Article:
Victorians forced to self-isolate after close contact with a coronavirus case have mistakenly received text messages saying they free to leave quarantine.
The Department of Health and Human Services has blamed the blunder on an data entry error, but was unable to reveal how many of those holed up in quarantine received the misfired messages on Sunday morning.
Victorians ordered to self-isolate were shocked to receive texts advising they were ‘no longer in quarantine’ before the 14-day period ended.
A Melbourne woman whose partner tested positive on Wednesday was among those to receive the wrong advice from authorities.
Health authorities accidentally sent the wrong advice to Victorians holed up in quarantine on Sunday. Pictured is a couple wearing face masks while shopping in Melbourne on Sunday
She received the text just 20 minutes after she was sent an email reminding her of the strict orders to remain in quarantine.
‘Straight away I thought, this is a mistake, something has gone wrong here,’ the unnamed woman told the Herald Sun.
She called the DHHS hotline for further clarification and was told to ignore the latest advice sent out by mistake.
The DHHS has since apologised for the ‘totally inadvertent’ data entry error.
The department is yet to identify the affected group, which it says will be a massive task.
‘We’re sending out multiple messages every day to different groups who are in different stages of quarantine,’ a spokesperson said.
‘We’re talking about thousands of messages a day.’
Police patrolled St Kilda foreshore on Sunday for anyone breaching lockdown rules as Melbourne entered its fourth day of stage three restrictions
Public housing tenants at 33 Alfred Street, North Melbourne remained in strict lockdown on Sunday. They’ve been unable to leave their home for any reason for the last eight days
It comes after another horror day for Victoria with another 273 new cases on Sunday as the state struggles to control a second wave of new infections.
A man in his 70s died from the virus overnight on Saturday to take the nation’s death toll to 108.
It was the second Victorian death within 24 hours after great-grandfather Alf Jordan, 90, died in hospital on Friday night.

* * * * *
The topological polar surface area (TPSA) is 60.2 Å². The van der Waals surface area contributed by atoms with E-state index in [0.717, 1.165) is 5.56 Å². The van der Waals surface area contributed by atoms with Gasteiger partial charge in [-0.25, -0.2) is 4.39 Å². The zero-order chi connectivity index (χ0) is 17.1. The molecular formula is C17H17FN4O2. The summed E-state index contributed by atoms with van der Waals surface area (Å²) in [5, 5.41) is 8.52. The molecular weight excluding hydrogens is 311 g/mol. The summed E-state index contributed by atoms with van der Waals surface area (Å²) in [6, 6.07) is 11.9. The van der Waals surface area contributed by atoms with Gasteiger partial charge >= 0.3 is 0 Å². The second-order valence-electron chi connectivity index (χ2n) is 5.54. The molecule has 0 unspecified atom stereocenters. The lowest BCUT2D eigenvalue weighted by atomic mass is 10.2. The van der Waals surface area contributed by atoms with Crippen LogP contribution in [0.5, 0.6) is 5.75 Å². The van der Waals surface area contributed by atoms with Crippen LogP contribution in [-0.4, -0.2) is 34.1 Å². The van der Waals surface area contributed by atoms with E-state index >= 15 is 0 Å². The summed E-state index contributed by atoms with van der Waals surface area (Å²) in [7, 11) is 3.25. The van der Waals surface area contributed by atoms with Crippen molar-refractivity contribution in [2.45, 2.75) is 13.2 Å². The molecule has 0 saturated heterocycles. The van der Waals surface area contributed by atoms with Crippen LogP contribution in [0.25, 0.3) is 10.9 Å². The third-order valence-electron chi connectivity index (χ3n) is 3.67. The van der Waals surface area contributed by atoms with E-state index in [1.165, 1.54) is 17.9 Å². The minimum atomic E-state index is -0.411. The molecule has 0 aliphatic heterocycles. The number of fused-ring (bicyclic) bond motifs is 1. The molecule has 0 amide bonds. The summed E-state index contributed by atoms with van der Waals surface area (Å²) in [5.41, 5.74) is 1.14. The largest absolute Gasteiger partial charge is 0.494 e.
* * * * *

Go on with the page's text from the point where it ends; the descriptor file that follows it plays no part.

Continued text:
Victoria has 1484 active cases, including 57 patients currently in hospital and 16 in intensive care.
Sunday was a horror day for Victoria as it struggles to control a second outbreak of new coronavirus infections Pictured is a deserted Bourke Street in Melbourne’s CBD on Sunday
Premier Daniel Andrews pleaded with Victorians to leave home unless they need to.
Melbourne and the Mitchell Shire will remain under stage three lockdown restrictions for at least six weeks.
‘We need every Victorian to acknowledge that you are on the frontline,’ Mr Andrews said on Sunday.
‘We all need to make smart choices for ourselves and each other. That is the only way we will stabilise these numbers and drive them down.’
How Victoria’s health officials helped spark horror coronavirus outbreak by IGNORING national guidelines in a stunning blunder that threatens the entire nation’s recovery and plunged millions back into lockdown
Victorian authorities ignored national COVID-19 guidelines in a stunning failure that sparked a second wave outbreak and forced millions back into lockdown.
The Australian Health Protection Principal Committee found the state’s health officials did not follow up on close contacts of infected patients and check them daily for flu-like symptoms, as is set out in the national framework.
The committee said the error contributed to Victoria’s horror spike in COVID-19 infections that threatens the entire nation’s already shaky economic recovery.
The committee identified ‘several areas of improvement’ for Victorian health officials and noted the close contact oversight.
‘Every case, every day, must be followed,’ a senior health official told The Australian. ‘It is the national standard.’
An Australian Health Protection Principal Committee assessment found Victorian health officers did not follow up with tested patients for any flu-like symptoms. Pictured: a patient is tested for coronavirus in Hampstead Rehabilitation Centre in Adelaide on Thursday
Residents in metropolitan Melbourne and Mitchell Shire re-entered lockdown for six weeks from 11.59pm on Wednesday.
People can only leave their homes for food and supplies, receive or provide care, exercise, and study or work.
Police can issue on-the-spot fines of up to $1,652 to individuals and $9,913 to businesses if they flout the rules.
Some 96,000 checks were done by police but only nine people received fines.
Victoria’s Chief Health Officer Brett Sutton said the restrictions were necessary because of the ‘sharp increase’ in new cases.
Police consult drivers on the outskirts of Melbourne on Thursday on the first day of the city’s secondary lockdown